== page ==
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Can Dogs Get Pregnant While Not in Heat?


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You may be reading this article for one of two reasons: You are considering breeding your dog or you are worried your dog may become pregnant. A litter of puppies along with a pregnant mother may not be every female dog owner’s dream.

If you are worried about dog pregnancy, the most efficient and safest method to prevent one is to have your dog spayed. A bonus is that you’ll no longer have to try and keep track of your dog’s cycles, which are somewhat complicated and change with age.

If you are familiar with her cycles, then you may be wondering if she is fertile when she isn’t ovulating.  

Can dogs get pregnant if not in heat?

a leashed adult dog is on a day hike outside


Female dogs have four stages in their reproductive cycle, which denote their ability to breed, successfully fertilize, and birth puppies. We may be familiar with the term “in heat” or ovulating, but to veterinarians, being in heat or “season” is referred to as the “estrus” cycle.

It’s during this stage, and only this one, that a dog can become pregnant. However, the stages of the cycle can be difficult to ascertain. Every dog is different, with cycles occurring regularly or irregularly every six to eight months. Dogs are also different in terms of when they mature (smaller breeds will have their first estrus cycle younger than larger breeds), and how long their cycles last (typical length is two to three weeks).

In short, your dog cannot become pregnant when not in heat, but many dog-owners have a hard time identifying and keeping track of when their pet is fertile.

How do I tell if my dog is in heat?

Because no dog is the same, the estrus cycle expresses itself in different ways. Additionally, no cycle is the same. Your un-spayed dog may exhibit certain symptoms during her first heat cycle, and then show little to none at all the next cycle.

However, there are several signs you can look for in order to determine when your dog is in heat.

  • Slightly bloody or pinkish discharges
  • Increased urination
  • Swollen vulva and/or nipples
  • Raised tail or tail flagging
  • Initial interest from males, her interest will increase further into the estrus cycle
  • Temporary mood or personality change

The four stages of the dog’s reproductive cycle are not dissimilar to other mammals in the animal kingdom: The cycles work without any effort from the female with the higher goal of furthering a species with procreation.

If you’re having issues determining and recording your pet’s heat cycles, seek the advice of a veterinarian. If you don’t plan on spaying your dog and don’t want to be surprised with a litter of puppies, ensuring she isn’t unattended in the presence of male dogs during her estrus cycle is essential.

To learn more about what to look for and preventative measures, review heat cycles in females.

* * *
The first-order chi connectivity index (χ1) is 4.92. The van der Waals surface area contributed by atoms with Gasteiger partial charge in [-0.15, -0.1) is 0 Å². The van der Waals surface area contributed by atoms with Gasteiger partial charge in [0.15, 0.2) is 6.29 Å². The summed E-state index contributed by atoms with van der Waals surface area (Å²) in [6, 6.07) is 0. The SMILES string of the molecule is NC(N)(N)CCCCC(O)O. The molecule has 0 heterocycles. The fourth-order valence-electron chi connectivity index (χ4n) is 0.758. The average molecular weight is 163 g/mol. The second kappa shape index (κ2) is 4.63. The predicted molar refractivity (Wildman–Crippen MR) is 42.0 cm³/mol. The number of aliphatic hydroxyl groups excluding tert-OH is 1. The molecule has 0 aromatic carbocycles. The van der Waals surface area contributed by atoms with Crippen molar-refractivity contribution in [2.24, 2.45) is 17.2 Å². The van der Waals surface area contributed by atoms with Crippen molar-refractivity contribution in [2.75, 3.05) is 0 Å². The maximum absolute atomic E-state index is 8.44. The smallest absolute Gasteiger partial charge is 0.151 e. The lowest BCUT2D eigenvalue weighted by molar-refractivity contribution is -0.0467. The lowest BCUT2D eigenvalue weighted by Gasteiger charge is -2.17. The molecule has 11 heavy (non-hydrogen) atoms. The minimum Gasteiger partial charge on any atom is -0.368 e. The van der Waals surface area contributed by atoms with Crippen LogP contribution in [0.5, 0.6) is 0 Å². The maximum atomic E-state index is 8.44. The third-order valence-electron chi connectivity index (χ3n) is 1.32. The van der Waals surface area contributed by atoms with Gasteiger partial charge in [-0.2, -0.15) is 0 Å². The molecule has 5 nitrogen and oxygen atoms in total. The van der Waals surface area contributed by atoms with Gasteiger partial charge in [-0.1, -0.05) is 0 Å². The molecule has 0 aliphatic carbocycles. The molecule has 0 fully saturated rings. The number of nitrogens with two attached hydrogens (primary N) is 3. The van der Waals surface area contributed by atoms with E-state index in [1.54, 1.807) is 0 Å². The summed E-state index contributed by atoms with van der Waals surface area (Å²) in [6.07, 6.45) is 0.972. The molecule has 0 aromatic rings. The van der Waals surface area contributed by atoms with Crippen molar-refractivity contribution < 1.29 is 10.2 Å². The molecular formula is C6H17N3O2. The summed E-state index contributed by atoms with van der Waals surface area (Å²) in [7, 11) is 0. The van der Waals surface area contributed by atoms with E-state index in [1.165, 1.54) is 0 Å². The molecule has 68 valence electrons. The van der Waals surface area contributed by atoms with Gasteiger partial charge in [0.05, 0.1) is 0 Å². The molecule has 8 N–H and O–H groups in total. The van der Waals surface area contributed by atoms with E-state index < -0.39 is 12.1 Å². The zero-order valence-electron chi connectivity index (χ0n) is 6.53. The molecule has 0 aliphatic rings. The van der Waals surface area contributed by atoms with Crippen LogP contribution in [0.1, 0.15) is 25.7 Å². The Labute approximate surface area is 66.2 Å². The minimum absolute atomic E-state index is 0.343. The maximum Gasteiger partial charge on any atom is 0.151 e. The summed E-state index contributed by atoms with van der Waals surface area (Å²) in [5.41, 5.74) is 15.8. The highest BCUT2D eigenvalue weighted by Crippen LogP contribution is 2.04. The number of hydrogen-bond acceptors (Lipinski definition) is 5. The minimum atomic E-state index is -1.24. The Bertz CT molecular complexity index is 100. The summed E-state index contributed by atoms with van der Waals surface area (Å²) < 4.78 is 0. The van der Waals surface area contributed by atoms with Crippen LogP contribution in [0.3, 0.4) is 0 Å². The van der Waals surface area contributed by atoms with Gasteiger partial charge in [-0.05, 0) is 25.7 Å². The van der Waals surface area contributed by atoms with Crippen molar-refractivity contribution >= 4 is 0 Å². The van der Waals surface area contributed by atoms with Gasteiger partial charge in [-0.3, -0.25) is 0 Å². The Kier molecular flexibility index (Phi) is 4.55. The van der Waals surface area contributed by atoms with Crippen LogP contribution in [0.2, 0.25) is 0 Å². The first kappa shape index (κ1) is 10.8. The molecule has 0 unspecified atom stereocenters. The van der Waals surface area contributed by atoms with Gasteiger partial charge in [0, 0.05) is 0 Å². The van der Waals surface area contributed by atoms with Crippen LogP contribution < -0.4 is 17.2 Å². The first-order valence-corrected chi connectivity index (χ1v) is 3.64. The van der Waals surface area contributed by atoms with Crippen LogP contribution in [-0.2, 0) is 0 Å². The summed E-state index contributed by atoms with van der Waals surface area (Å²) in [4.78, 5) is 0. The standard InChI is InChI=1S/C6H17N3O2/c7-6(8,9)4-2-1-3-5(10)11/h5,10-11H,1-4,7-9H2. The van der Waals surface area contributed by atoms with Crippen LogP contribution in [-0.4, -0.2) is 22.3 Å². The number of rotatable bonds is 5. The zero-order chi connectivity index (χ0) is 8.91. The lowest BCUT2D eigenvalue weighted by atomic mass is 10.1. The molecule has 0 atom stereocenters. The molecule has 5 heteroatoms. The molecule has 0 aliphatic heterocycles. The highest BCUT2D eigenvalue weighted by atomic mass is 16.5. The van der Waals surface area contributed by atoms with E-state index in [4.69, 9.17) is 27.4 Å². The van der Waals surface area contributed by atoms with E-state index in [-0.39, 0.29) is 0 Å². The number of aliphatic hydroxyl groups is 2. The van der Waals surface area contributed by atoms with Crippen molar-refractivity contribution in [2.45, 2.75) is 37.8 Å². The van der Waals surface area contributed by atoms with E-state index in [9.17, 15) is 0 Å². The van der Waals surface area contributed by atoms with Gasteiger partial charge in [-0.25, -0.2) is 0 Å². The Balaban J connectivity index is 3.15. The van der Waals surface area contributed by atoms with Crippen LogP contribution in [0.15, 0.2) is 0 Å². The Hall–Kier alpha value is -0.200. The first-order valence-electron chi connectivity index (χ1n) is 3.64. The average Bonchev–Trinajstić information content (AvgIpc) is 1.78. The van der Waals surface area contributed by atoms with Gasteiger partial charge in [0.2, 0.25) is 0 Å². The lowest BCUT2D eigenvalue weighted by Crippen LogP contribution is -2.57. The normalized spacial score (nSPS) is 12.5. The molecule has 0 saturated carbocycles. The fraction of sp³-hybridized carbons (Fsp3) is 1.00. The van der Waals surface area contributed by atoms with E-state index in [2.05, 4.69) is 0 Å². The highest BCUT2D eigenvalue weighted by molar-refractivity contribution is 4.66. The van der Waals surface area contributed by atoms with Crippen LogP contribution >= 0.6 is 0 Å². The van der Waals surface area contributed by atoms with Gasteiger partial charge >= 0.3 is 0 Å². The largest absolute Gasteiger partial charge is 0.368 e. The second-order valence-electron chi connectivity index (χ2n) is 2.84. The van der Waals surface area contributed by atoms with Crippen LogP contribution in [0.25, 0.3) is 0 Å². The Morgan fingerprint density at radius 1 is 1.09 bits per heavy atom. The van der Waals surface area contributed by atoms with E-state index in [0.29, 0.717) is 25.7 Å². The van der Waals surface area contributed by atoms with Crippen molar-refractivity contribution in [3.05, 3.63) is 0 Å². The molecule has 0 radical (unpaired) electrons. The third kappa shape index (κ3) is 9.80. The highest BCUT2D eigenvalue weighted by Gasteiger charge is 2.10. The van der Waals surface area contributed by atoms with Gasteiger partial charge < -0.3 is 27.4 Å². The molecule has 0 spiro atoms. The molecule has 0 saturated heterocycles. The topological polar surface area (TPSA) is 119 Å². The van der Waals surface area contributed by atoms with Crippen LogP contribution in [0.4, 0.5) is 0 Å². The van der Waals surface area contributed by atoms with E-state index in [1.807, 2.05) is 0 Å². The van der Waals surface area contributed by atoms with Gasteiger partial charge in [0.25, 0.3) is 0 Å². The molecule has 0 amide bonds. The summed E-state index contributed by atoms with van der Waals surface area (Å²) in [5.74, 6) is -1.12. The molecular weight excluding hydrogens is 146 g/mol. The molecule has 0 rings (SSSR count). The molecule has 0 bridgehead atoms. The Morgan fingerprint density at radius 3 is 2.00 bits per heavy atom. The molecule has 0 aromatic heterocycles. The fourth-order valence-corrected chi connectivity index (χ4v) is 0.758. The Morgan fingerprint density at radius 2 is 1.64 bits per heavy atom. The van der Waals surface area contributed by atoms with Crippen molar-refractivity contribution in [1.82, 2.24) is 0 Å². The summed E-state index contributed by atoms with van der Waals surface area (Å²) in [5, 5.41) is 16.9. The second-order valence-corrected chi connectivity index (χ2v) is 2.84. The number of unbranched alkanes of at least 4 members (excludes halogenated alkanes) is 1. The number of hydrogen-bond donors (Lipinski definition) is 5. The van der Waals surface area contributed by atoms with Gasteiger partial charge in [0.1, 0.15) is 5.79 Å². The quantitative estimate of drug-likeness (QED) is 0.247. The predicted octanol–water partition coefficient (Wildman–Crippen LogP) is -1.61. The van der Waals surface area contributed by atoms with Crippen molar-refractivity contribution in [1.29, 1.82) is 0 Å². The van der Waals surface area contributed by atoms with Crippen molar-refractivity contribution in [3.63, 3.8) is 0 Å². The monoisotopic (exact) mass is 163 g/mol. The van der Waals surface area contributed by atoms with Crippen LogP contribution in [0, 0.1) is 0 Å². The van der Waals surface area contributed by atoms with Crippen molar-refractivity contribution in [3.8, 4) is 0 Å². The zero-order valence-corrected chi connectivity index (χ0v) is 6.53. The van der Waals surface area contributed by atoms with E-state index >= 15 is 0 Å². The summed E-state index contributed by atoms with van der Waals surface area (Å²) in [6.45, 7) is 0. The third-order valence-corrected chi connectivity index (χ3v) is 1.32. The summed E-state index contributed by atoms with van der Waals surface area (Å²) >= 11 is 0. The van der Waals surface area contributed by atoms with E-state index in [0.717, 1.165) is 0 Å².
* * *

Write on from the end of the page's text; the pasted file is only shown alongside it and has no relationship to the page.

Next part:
How can I treat my dog during her heat cycle?

a clean backyard with swept soil


Your dog will thoroughly clean herself with routine licking; this is an essential practice in her feeling she’s doing what’s best for her body. Don’t discourage her from this practice. During bath time, be cautious not to hurt her as her swollen nipples and vulva may be sensitive to the touch.

Mood change

During the few weeks of her heat cycle, she may be temperamental or even more loving than usual. This will express itself in her unwillingness to leave your side or by seeking less frequented parts of the house to be alone. Respect these decisions, as a dog in heat may be more prone to agitation.

Male attention

Be sure that your back yard is properly fenced and be extra cautious of her bounding out of the front door when you come home from work. Her body is telling her it’s time to mate and her keen sense of smell is telling her where the nearest male is available to her. Additionally, you may notice strays or other dogs in the neighborhood sniffing and urinating around your house more frequently.

Your dog’s cycle should not last longer than three weeks, and can sometimes be as short as five days. To learn more about the reproductive cycles of female dogs as well as the benefits and precautions of spaying, check out our guide on estrus symptoms after spaying in dogs.

How is pregnancy similar in dogs and humans?

a pregnant woman placing her hands on her stomach

With their powerful noses and our changing hormones, there are many facts that point to a dog’s ability to “sniff out” pregnancies. While we may not be able to smell to that degree, there are some similarities between canine and human pregnancies which may help us notice when our furry companions become expecting mothers. Both pregnant dogs and pregnant humans will experience:

  • Weight gain
  • Nausea and vomiting
  • Larger appetite
  • Frequent naps

How is pregnancy different in dogs and humans?

There are a few differences between canine and human pregnancies, including:

  • Duration – Human pregnancies typically last up to nine months, while puppies only need eight to nine weeks before being birthed.
  • Diagnosis – Dogs don’t need a urinalysis to confirm pregnancy, whereas humans do.

Reproductive conditions in unspayed female dogs can be expensive to treat. To protect your fur-baby (and your budget), start shopping around for pet insurance plans today. While most pet insurance providers don't cover spay procedures or vet costs related to breeding, most plans cover newly diagnosed illnesses in unspayed females, like pyometra.

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© 2024 Wag Labs, Inc. All rights reserved.